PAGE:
In Argentina, anti-Covid restrictions reignite political polarization

Buenos Aires | A Covid-19 epidemic that does not abate despite more than six months of drastic restrictions, a deep economic crisis that is worsening: the situation in Argentina is fueling an increasingly acute political polarization.

On the one hand, demonstrators protesting against the health measures put in place by the government of center-left President Alberto Fernandez, accused of “destroying” the country.

On the other, government supporters who are outraged at the “irresponsibility” of the opposition which encourages these demonstrations in the midst of the coronavirus pandemic, the curve of which is not weakening despite national containment decreed on March 20.

Since that date, each province has relaxed or strengthened the restrictions depending on the speed of the contagion, but the level of contamination remains high: since the first patient detected in March, 700,000 cases have been declared, including 19,000 deaths, for 44 million inhabitants.

In Buenos Aires, which has a population of 13 million, restaurants have only been allowed to reopen on the terrace for a week. All schools and universities remain closed, as well as the borders.

For Daniel, a 57-year-old hairdresser from the capital, who did not want to give his name, Argentina’s economy, already in recession since 2018, is on the brink: “What are we going to live on? We have become the laughing stock of the world. The longest confinement in the world, with the worst results, ”he criticizes.

As in many countries, the economy is hit hard: in 2e Latin America’s third-largest economy plunged 19.1%, compared to the same period last year.

In August, the country once again experienced one of the worst inflation rates in the world (40.7% year-on-year) and analysts estimate it will reach 43.9% by the end of 2020.

But the head of state believes that we can “cure the economy, not the dead.”

“The situation is complex, we give priority to life, because if the health care system collapses, it will be horrible for everyone,” said Carol Diamondstein, a psychologist.

For Luciana Kirjner, 27, the protests not only risk worsening the epidemic, but also aim to “shake a democratically elected government”.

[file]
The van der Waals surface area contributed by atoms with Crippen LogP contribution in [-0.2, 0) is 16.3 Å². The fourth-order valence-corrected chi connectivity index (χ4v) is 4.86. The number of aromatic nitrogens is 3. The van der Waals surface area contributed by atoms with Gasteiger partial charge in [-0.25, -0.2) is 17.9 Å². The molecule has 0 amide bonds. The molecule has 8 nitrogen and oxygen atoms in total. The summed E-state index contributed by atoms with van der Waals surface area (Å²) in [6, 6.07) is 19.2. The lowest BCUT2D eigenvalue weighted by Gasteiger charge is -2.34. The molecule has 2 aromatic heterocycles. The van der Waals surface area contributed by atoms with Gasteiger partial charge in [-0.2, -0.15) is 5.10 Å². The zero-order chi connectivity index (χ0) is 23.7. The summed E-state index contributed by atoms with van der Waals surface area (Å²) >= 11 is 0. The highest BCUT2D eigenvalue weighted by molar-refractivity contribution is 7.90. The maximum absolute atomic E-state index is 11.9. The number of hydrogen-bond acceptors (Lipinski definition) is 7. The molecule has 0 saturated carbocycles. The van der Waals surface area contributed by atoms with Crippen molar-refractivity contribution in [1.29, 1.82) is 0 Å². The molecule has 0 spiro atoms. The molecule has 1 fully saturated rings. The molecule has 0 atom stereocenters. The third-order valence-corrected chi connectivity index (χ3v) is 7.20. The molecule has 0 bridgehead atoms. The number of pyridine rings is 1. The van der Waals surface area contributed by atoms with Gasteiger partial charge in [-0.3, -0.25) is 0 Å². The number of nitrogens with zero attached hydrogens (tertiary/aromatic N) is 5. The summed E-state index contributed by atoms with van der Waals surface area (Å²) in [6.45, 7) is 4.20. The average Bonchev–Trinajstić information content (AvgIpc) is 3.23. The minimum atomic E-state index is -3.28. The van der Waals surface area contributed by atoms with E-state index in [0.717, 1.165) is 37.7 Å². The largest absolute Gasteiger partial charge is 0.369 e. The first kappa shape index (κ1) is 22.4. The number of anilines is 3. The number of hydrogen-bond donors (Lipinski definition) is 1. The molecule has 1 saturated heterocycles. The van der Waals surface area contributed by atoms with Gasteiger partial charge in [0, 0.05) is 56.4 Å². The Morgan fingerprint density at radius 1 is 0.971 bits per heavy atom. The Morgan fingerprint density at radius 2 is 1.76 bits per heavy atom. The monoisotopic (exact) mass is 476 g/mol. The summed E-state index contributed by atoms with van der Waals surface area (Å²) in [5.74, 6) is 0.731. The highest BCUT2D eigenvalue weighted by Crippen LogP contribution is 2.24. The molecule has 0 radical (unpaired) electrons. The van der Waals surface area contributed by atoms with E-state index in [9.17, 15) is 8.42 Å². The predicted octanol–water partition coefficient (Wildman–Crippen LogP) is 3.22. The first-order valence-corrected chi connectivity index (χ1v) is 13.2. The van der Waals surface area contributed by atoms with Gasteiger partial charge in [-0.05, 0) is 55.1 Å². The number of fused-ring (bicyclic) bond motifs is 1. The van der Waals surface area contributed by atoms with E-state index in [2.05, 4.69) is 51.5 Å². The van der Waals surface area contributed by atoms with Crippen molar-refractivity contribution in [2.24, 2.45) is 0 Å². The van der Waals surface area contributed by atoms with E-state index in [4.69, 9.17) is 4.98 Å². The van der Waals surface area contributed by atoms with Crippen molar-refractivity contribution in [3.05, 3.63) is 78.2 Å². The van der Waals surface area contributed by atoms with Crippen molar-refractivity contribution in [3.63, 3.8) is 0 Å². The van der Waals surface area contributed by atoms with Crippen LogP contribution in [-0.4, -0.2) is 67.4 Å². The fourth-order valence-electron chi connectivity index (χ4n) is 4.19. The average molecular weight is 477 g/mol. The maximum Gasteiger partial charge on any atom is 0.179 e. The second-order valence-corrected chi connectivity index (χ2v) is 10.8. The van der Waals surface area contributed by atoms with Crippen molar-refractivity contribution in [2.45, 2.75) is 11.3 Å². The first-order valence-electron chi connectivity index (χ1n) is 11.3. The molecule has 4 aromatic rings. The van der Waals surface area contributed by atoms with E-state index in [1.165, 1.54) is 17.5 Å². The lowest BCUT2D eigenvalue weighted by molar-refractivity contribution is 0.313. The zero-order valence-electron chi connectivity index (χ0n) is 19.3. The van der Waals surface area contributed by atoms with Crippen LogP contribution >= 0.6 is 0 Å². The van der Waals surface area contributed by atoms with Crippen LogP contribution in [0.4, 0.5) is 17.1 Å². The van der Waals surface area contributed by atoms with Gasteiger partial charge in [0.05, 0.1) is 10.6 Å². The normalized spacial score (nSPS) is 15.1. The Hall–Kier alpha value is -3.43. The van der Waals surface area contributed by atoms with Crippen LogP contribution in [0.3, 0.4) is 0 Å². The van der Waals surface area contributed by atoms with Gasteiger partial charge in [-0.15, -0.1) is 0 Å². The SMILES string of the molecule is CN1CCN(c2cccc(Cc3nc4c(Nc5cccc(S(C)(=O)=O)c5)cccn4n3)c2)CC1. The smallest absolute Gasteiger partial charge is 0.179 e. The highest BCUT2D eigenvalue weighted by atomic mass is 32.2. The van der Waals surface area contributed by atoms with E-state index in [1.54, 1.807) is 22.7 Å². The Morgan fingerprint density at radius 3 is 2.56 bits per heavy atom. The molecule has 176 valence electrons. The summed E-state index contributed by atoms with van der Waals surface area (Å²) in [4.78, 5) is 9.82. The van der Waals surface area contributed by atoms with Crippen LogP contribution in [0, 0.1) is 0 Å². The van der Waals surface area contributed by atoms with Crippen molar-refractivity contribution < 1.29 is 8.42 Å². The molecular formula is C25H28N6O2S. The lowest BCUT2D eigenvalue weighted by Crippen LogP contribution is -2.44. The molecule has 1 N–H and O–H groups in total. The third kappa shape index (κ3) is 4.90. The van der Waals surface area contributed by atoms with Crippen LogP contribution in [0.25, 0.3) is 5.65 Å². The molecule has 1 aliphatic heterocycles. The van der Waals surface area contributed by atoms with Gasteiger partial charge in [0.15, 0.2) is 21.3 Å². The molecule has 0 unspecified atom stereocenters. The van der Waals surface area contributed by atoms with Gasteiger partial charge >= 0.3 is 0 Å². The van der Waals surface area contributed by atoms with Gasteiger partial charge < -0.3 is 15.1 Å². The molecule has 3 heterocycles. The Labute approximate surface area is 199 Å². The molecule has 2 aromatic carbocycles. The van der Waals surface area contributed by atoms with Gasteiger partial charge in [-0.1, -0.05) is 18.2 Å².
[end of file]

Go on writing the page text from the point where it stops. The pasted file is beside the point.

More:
Short-term truce

When he took office in December, the Argentinian president set himself the objective of reducing the famous “grieta” (breach) which greatly widened between supporters of the left and the right, during the governments of Cristina Kirchner ( left, 2007-2015) and Mauricio Macri (right, 2015-2019).

The start of the pandemic and the containment had even led to a sort of truce, when the majority of the population supported the decisions of the Fernandez government. But the polarization seems to have doubled since.

Thus, the subjects of concern of Argentines such as inflation, the dizzying devaluation of the peso, insecurity, unemployment, have come back to the fore.

A poll by the Giacobbe & Asociados institute shows the president’s popularity rating rose from 67.8% in March to 42.8% in mid-July.

For political scientist Marcos Novaro, political polarization has also increased over the strategy deployed by ex-president Kirchner, now vice-president of Alberto Fernandez, to “advance his agenda”.

During anti-government protests, slogans against containment were mixed with demands against the judicial reform launched by the authorities and for measures against insecurity and corruption.

The government says reform of the justice system will ensure the devolution of power to a handful of federal judges.

But opponents say the aim is to control the justice system in order to favor Cristina Kirchner, the target of nine investigations, mostly in corruption cases.

According to Marcos Novaro, the Argentine president is maintaining lockdown “because it is the easier way. Since he has no strategy, neither political nor economic, he is pursuing what has worked for him “.

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